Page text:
Thursday, January 28, 2021

Jeannie Mobley

Jeannie Mobley has spent much of her life daydreaming herself into other centuries. This tendency has led her to multiple degrees in history and anthropology, and a passion for writing fiction. She is the author of three historical middle grade novels: Katerina’s Wish (2012), Searching for Silverheels (2014,), and Bobby Lee Claremont and the Criminal Element (201), which have received starred reviews from Booklist, Kirkus Reviews, Publishers Weekly, and Library Media Connection. Other honors include the Willa Award, Colorado Book Award, Junior Library Guild Selection, and inclusion on a number of notable lists, including the Amelia Bloomer List for Feminist Literature, Library of Congress 52 Great Reads List, the New York Public Library Notables, the Jefferson Cup List for Historical Fiction, as well as a variety of state lists. Her favorite stories are those of ordinary people who achieve the extraordinary. She is currently a professor of anthropology and department chair at a college in northern Colorado.

Mobley's 2020 novel is The Jewel Thief.

My Q&A with the author:

How much work does your title do to take readers into the story?

The title The Jewel Thief takes the reader into the novel in much the same way that the first page does. We are introduced to the main character, Juliette, as she is being accused by Louis XIV of stealing his most precious diamond, the large blue stone known as The French Blue. Juliette did, in fact, steal the diamond, but the circumstances surrounding her theft—competition among the master gem-cutters of Paris to achieve an impossible cut and glorify the king—must be understood if she is to save herself. So the title helps launch the reader into the dangerous adventure that is Juliette’s tale. It is not the title the book had originally, but I am very grateful for editorial teams that know how to find just the right title to draw readers in to the book.

What's in a name?

Because some of the characters in the book are real historical figures, their names are not a matter of choice. For the main characters, who are fictional, I tried to pick French names that were also accessible to the English-speaking reader. For the main character, I could hear her voice before I knew her name, so I picked a name that fit her personality. I also liked the name Juliette because it sounds somewhat like jewel, a major topic of the book. Her father calls her his petite bijou, or little jewel, so the name Juliette carried that metaphor into English.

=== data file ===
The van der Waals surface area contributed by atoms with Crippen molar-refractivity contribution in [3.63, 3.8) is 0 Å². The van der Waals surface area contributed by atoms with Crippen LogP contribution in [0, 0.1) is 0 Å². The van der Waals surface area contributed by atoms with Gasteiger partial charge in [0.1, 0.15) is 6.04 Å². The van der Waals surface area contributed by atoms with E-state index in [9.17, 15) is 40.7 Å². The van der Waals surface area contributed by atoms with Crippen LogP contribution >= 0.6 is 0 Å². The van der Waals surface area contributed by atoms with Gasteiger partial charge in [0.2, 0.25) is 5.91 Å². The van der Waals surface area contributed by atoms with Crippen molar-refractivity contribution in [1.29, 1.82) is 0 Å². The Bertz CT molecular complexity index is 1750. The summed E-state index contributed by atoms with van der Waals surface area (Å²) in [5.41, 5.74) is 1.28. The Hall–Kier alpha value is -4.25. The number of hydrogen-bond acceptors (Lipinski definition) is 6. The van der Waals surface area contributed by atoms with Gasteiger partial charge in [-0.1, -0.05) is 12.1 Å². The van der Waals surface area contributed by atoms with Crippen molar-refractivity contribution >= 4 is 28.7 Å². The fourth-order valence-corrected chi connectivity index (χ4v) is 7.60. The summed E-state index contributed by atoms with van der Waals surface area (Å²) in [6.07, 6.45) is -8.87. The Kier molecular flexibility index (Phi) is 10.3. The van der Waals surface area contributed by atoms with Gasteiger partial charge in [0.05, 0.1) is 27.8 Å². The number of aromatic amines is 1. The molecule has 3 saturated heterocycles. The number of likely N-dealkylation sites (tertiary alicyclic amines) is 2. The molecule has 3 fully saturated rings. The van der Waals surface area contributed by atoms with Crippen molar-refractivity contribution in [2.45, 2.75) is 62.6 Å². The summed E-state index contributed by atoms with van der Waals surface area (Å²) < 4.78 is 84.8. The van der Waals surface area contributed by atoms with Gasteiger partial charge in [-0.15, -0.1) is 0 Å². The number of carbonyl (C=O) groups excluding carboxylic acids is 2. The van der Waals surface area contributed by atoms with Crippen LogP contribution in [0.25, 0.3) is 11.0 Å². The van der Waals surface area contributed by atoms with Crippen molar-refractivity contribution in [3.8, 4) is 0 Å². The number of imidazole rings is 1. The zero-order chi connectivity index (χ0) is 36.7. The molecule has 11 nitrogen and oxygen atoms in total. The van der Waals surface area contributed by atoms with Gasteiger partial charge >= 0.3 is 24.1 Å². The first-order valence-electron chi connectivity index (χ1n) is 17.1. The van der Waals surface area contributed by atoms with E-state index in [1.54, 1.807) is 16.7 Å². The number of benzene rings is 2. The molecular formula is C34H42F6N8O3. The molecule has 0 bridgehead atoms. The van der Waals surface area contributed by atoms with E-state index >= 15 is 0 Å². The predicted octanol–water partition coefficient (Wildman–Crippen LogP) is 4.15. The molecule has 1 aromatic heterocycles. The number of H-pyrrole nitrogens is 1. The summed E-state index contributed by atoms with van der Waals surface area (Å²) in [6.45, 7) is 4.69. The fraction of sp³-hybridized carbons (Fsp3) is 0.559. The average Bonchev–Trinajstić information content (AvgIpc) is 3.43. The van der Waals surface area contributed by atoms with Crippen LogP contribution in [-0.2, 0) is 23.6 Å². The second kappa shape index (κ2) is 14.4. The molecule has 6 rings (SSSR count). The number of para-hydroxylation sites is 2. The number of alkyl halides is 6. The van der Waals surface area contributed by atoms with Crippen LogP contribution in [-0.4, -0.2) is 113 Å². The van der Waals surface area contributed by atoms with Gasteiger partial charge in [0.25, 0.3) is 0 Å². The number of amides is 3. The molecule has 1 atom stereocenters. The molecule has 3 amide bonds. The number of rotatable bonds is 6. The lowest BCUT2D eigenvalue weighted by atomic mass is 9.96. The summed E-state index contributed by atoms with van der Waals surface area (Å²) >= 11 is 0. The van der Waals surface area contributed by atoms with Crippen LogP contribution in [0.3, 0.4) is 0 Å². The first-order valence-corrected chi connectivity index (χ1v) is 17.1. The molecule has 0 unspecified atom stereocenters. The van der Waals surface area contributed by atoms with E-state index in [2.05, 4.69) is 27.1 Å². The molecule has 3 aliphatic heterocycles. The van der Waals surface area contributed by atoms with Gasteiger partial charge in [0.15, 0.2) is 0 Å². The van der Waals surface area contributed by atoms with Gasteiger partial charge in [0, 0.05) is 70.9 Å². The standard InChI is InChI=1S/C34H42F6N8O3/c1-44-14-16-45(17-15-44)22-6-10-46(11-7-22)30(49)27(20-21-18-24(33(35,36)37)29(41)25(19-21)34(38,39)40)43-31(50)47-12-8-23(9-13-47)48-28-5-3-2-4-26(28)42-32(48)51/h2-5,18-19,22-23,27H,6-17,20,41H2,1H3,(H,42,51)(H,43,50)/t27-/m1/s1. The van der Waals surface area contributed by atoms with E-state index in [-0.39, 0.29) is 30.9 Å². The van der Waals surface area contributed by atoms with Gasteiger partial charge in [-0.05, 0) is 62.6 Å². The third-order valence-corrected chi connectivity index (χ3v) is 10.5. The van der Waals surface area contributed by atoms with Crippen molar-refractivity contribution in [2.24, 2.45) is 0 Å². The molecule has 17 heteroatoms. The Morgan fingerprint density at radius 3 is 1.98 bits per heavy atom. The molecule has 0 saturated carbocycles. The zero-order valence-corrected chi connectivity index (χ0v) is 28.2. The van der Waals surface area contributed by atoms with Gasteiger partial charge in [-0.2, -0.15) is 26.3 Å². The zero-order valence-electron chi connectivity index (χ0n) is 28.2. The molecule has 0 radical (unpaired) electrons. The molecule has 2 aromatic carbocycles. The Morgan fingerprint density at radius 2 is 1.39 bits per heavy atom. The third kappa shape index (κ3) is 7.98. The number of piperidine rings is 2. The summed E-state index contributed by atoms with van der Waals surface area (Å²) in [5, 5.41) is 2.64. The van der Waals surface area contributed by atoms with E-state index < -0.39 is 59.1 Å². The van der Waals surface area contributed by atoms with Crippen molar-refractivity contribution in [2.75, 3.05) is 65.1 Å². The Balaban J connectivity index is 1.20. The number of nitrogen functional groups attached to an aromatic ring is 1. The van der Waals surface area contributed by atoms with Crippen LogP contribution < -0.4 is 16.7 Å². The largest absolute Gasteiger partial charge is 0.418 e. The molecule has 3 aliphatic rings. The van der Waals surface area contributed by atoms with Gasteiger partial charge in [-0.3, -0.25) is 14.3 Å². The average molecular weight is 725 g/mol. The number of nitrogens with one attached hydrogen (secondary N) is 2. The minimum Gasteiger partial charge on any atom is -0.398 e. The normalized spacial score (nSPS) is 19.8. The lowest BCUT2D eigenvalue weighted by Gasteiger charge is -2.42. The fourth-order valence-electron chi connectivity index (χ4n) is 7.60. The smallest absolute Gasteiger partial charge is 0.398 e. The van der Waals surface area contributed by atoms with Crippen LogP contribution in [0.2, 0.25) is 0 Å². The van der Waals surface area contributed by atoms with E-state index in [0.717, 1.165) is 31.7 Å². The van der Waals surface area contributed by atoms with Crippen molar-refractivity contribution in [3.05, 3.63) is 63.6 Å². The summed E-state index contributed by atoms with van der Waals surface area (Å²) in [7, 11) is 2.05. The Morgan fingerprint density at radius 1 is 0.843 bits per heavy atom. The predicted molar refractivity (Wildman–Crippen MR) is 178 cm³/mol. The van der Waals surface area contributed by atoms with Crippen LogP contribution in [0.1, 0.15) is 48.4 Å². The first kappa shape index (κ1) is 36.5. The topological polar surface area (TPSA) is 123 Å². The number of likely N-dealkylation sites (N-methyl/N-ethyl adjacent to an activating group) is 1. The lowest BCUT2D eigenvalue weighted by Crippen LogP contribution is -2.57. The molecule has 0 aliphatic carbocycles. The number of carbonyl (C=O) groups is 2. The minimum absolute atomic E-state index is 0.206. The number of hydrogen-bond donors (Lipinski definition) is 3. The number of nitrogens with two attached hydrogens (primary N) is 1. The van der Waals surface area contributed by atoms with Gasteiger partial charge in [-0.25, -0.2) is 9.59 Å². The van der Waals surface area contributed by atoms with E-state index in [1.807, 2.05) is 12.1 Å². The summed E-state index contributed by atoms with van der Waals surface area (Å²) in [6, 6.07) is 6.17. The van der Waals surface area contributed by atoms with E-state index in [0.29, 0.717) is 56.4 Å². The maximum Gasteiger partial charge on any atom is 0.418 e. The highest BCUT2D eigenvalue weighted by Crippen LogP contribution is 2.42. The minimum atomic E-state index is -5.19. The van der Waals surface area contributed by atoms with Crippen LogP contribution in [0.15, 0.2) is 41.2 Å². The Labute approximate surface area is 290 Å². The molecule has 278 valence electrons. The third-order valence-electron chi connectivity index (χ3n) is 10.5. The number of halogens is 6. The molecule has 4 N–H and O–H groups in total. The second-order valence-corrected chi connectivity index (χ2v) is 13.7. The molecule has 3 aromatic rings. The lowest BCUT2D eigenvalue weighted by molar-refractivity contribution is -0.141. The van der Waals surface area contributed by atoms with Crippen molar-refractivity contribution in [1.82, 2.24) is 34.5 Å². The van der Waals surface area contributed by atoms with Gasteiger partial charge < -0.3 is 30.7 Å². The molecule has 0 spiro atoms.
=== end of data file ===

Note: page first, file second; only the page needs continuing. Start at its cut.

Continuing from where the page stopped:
How surprised would your teenage reader self be by your new novel?

I think my teenage self breathed a sigh of relief with the publication of The Jewel Thief. While I read all kinds of historical fiction and fantasy as a kid, what I loved most was European renaissance history, and stories filled with horses, carriages, flowing gowns, grand palaces were a real love of mine. This is the first of my novels in such a setting. Come to think of it, I probably should have dedicated this one to that teenage self!

Do you find it harder to write beginnings or endings? Which do you change more?

I always feel like I have the prefect beginning and the perfect ending in mind when I write a novel—and then I end up changing both to some extent. But I would have to say I change beginnings a lot more. For The Jewel Thief, I rewrote the first 30 pages about four times before I really hit on a beginning that set the whole book into flight. The ending only had minor changes.

Do you see much of yourself in your characters? Do they have any connection to your personality, or are they a world apart?

Of course my characters are at some distance from me since it is historical fiction. People often ask if I write historical fiction because I wish I had lived back then, and the answer to that is absolutely not! I love hot showers, flush toilets, forced air heating, and antibiotics. But while the conditions of life and the social attitudes are very different for my characters than they are for me, I do try to create characters with internal characteristics like mine. Juliette has a stubbornness and an overblown completion complex that is much like my own. She has a fierce loyalty to her family that is familiar to me as well.

What non-literary inspirations have influenced your writing?

When I am not writing fiction, I am an anthropologist, the study of humankind, and I think that both my academic pursuits and my fiction writing stem from the same place—a deep curiosity to better understand what it is to be human. Both professions give me a chance to probe questions of what makes us alike, and also what makes us unique as individuals and members of a social group. I also have a degree in history, which makes it easier for me to pick a good historical setting for my work, as it gives me a basic background to work from. I’ve always viewed history as story, and so it’s a natural step for me to set my fictional stories in historical contexts.
My Book, The Movie: The Jewel Thief.

The Page 69 Test: The Jewel Thief.

--Marshal Zeringue